Although “word of mouth” once greatly influenced the way customers obtained the information they needed to select products and services, social media has evolved “word of mouth” into a marketing opportunity with more reach and more dominance.
According to a Nielsen report in 2015, 83 percent of consumers trusted recommendations from friends. In fact, the study found that most of the consumers took action based on those recommendations. That far exceeds the influence of TV ads and newspaper ads. Facebook has continued to grow over the past few years and is approaching nearly 2 billion active users. As of March 2018, there were 1.45 billion daily active users on the site. In 2017, there were 328 million Twitter users worldwide. Social media isn’t just a phenomenon that merely attracts younger demographics. In 2018roughly 68 percent of U.S. adults now report that they are Facebook users. In addition to this, 41 percent of those 65 and older are actively using Facebook.
And social media isn’t just a phenomenon that merely attracts younger demographics. In 2005, 6% of those aged 50 to 64 used social networking sites. That percentage now stands at 60%. And for those aged 65 and older, that percentage has grown from 1% to 43%.
Thus, in today’s marketing environment, social media presence isn’t merely a “niche” marketing option – it’s a necessity. As a result, it has fundamentally changed the way in which companies communicate with the public. Marketing is no longer a one-way communication process, but instead focuses on two-way conversations.
There are important caveats to keep in mind. Although posting to social media sites doesn’t require spending a lot of money, it isn’t “free.” And you’ll need to devote a significant amount of time generating relevant content to post and evaluating how well your social media campaign is meeting business objectives.
Social media keeps friends connected so quickly and so comprehensively that even if you don’t contribute content, you’ll at least need to “listen” to what’s being said about your company, your brand, and your industry.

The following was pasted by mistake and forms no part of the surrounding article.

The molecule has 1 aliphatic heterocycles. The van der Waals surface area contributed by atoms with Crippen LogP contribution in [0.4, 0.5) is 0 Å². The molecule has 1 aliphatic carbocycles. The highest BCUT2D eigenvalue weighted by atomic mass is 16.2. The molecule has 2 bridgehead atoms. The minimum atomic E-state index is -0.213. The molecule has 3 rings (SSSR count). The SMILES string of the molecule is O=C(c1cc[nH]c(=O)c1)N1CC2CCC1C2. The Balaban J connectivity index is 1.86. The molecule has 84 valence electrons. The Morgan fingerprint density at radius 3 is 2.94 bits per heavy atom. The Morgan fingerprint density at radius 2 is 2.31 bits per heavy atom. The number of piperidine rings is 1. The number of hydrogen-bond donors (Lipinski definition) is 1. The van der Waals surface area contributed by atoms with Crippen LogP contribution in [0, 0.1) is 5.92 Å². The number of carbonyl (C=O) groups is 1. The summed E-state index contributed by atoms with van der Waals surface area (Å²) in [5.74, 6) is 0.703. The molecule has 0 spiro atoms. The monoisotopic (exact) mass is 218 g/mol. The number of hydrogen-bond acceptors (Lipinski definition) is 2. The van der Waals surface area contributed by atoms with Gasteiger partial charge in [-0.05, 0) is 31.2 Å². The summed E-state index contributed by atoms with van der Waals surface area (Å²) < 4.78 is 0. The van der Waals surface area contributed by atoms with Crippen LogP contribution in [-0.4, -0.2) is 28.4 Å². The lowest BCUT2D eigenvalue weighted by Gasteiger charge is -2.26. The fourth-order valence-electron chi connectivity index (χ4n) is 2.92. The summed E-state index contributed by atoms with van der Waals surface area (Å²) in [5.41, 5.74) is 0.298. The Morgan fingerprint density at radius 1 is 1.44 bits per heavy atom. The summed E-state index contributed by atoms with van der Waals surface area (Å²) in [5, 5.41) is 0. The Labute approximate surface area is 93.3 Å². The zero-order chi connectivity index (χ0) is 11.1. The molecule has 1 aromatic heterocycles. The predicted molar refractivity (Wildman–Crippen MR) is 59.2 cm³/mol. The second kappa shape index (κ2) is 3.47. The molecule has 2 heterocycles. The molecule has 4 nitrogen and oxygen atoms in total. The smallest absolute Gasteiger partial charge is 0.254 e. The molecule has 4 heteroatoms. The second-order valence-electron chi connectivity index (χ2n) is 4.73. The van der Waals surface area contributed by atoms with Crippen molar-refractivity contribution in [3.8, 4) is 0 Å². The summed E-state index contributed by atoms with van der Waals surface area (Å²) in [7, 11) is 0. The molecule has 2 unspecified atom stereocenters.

But to fully participate in social media, you’ll need to adopt some best practices, which includes setting objectives, developing strategies, selecting your audience, deciding on appropriate social media sites, and executing your plan.
All too many companies step into social media by posting in a random and haphazard fashion. Before rushing in and posting to social media, consider making a a plan and set objectives that are based on your overall business goals. There are plenty of ways to use social media, but you’ll need to consider which will be most effective for achieving your objectives.
Once you’ve set your goals, you’ll need to develop a specific and well-defined social media strategy. If you skip this step, you can easily set yourself up for failure – or worse, damage your brand image. You’ll also need to decide how to deploy internal resources to manage your social media initiatives. Social media does require that someone on your team take charge of managing your social media presence, which can consume valuable staff time.
Who do you want to engage through social media? Local prospects and customers might be one group, or you may want to establish a national or even worldwide presence. Depending on your business, you might have specific demographics to consider, such as age, gender, and other criteria. Defining your audience will help you decide which social media sites you should focus on.
There are plenty of social media sites, with new ones constantly emerging. Four of the major ones include Facebook, Twitter, Google+ and LinkedIn. Each has different nuances, audience characteristics, and features. Within the limits of your resources you could be on all or most of these sites, but you’ll need to base your selection on your strategy and audience.
Executing your plan will require that you allocate staff resources to generate and post relevant content, review comments, and use social media monitoring tools to assess performance and make recommendations for refining your plan. It also requires consulting with other members of your team, such as those involved in marketing, sales, and support to contribute feedback and new ideas.